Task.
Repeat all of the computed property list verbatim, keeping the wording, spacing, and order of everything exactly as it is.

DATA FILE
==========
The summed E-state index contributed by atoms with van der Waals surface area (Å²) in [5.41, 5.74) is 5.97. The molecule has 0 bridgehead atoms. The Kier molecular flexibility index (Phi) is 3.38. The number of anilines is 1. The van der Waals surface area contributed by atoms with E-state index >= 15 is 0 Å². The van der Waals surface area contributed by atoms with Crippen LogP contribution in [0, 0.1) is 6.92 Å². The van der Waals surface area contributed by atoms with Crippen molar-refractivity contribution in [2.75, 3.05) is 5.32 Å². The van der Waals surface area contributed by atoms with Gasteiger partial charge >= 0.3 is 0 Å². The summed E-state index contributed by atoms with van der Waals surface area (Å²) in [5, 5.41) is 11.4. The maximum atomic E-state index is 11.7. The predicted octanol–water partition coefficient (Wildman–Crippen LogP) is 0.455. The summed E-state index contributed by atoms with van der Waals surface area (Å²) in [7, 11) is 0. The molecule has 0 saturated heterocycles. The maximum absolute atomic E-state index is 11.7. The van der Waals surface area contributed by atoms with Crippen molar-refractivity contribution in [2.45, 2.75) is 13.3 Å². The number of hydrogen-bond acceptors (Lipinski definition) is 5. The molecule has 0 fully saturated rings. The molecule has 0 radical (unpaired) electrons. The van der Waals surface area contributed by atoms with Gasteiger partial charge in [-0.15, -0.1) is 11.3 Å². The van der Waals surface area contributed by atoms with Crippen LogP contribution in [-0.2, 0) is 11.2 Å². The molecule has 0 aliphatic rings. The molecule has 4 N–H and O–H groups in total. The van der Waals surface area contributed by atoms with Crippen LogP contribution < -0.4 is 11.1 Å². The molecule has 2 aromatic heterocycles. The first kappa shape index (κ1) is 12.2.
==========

The summed E-state index contributed by atoms with van der Waals surface area (Å²) in [5.41, 5.74) is 5.97. The molecule has 0 bridgehead atoms. The Kier molecular flexibility index (Phi) is 3.38. The number of anilines is 1. The van der Waals surface area contributed by atoms with E-state index >= 15 is 0 Å². The van der Waals surface area contributed by atoms with Crippen LogP contribution in [0, 0.1) is 6.92 Å². The van der Waals surface area contributed by atoms with Crippen molar-refractivity contribution in [2.75, 3.05) is 5.32 Å². The van der Waals surface area contributed by atoms with Gasteiger partial charge >= 0.3 is 0 Å². The summed E-state index contributed by atoms with van der Waals surface area (Å²) in [5, 5.41) is 11.4. The maximum atomic E-state index is 11.7. The predicted octanol–water partition coefficient (Wildman–Crippen LogP) is 0.455. The summed E-state index contributed by atoms with van der Waals surface area (Å²) in [7, 11) is 0. The molecule has 0 saturated heterocycles. The maximum absolute atomic E-state index is 11.7. The van der Waals surface area contributed by atoms with Crippen molar-refractivity contribution in [2.45, 2.75) is 13.3 Å². The number of hydrogen-bond acceptors (Lipinski definition) is 5. The molecule has 0 fully saturated rings. The molecule has 0 radical (unpaired) electrons. The van der Waals surface area contributed by atoms with Gasteiger partial charge in [-0.15, -0.1) is 11.3 Å². The van der Waals surface area contributed by atoms with Crippen LogP contribution in [-0.2, 0) is 11.2 Å². The molecule has 0 aliphatic rings. The molecule has 4 N–H and O–H groups in total. The van der Waals surface area contributed by atoms with Crippen LogP contribution < -0.4 is 11.1 Å². The molecule has 2 aromatic heterocycles. The first kappa shape index (κ1) is 12.2.